Legislation proposed by Republican lawmakers in Arizona would prohibit teachers from using a student’s “preferred pronouns” without parental consent.
The legislation was pre-filed by state Senator-elect John Kavanagh.
“An employee or independent contractor of a school district or charter school may not knowingly address, identify or refer to a student who is under eighteen years of age by a pronoun that differs from the pronoun that aligns with the student’s biological sex unless the school district or charter school receives written permission from the student’s parent,” the proposed bill states.
Additionally, the proposed legislation says that “a school district or charter school may not require an employee or independent contractor to address, identify, or refer to a person by a pronoun that differs from the pronoun that aligns with the person’s biological sex if doing so is contrary to the employee’s or independent contractor’s religious or moral convictions.”
Sen.-elect John Kavanagh told the Arizona Mirror that the bill makes sure parents are informed about the decisions their children make.
“Under my bill you can call a person by a different pronoun or you can even call the person by a name associated with the opposite biological gender, so long as the parents have given permission,” Kavanagh said.
Kavanaugh shot down potential criticism that the bill would harm students, asserting that most parents just want to help their kids.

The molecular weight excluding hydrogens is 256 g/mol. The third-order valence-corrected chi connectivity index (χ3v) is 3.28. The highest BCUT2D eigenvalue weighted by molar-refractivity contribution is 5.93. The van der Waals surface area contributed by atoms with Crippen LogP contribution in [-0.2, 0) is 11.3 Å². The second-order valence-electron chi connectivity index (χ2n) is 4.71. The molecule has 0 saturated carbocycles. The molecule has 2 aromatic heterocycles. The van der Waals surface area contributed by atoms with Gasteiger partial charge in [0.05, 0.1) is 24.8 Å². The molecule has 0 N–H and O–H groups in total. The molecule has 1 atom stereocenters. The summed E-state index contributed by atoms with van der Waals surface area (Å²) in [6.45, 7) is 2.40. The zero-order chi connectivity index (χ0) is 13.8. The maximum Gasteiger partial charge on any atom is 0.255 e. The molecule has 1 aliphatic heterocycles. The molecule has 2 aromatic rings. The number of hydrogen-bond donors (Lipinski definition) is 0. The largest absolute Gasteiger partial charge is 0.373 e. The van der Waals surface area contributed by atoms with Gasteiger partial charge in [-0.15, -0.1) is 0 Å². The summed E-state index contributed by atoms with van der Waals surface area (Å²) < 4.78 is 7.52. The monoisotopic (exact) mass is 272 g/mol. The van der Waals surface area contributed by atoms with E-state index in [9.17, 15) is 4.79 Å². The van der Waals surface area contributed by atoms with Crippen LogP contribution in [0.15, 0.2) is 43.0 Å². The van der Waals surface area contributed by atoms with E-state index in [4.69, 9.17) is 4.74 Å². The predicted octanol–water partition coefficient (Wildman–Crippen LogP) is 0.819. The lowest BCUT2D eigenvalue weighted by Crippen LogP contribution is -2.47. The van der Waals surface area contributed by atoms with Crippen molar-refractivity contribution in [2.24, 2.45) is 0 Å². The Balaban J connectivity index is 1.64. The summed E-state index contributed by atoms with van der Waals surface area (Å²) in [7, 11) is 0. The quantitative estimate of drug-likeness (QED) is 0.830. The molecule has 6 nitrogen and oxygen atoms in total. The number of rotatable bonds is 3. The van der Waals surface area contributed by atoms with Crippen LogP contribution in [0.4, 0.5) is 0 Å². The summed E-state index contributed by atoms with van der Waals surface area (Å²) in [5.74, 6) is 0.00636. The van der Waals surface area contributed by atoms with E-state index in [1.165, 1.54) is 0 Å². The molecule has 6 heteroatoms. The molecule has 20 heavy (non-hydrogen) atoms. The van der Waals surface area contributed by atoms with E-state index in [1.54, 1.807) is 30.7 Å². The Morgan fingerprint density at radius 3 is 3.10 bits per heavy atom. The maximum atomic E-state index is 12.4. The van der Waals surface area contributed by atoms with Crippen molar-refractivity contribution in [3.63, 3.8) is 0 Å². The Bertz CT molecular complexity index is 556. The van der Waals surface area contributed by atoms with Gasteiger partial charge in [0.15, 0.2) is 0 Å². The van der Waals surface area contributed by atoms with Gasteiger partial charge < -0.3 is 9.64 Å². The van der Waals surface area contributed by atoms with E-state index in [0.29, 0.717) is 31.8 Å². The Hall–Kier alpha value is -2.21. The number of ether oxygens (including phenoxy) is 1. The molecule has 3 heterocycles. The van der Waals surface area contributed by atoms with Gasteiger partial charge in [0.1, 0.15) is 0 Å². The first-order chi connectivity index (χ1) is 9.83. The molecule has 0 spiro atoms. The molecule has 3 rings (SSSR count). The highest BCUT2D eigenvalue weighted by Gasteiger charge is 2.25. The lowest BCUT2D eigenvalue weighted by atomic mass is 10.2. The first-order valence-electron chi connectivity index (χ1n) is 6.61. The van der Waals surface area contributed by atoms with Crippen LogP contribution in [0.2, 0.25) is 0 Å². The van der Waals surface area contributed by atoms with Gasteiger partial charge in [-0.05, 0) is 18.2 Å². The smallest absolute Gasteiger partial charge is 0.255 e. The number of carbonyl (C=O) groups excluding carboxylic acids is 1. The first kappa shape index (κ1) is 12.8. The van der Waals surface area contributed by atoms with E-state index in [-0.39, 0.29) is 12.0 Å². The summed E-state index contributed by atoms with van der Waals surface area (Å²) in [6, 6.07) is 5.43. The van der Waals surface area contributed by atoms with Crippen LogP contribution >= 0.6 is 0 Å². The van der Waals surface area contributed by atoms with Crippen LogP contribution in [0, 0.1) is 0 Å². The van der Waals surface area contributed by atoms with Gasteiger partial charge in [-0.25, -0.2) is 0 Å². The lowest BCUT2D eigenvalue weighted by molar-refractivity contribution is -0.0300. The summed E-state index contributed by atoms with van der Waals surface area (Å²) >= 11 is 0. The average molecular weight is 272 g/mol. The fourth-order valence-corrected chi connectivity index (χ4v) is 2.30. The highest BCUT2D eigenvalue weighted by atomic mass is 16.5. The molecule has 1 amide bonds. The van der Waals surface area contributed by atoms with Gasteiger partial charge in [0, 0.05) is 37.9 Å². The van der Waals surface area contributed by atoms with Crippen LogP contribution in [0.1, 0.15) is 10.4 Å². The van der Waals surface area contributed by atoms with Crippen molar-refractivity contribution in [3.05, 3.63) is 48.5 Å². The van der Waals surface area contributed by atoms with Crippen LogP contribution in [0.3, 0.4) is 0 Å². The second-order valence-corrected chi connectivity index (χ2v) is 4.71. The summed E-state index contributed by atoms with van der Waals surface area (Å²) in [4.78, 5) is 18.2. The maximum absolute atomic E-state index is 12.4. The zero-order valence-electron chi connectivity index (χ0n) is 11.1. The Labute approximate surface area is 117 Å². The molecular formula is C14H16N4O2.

“Transgender students are often under psychological stress,” he said. “In fact there’s a term…called gender dysphoria and that type of condition needs parental assistance and perhaps even medical attention that the parents refer the student to. This cannot happen if the school keeps the parents in the dark.”
Republicans held control of both chambers in the midterms, but Republican Gov. Doug Ducey will be replaced by Democrat Katie Hobbs on Jan. 9.
Hobbs previously criticized a bill that banned gender transition surgeries for minors in the state and one that prohibited students from playing on sports teams that did not match their biological sex.
Asked if he thought Hobbs would sign the legislation, Kavanaugh would not rule it out.
“I’m not willing to assume that Gov. Hobbs would want to keep parents in the dark, especially when the children have a condition that results overall in higher suicide rates,” he said. “I think parents need to know, they need to get help for the children (and) counseling. I’m not going to assume the governor would oppose that.”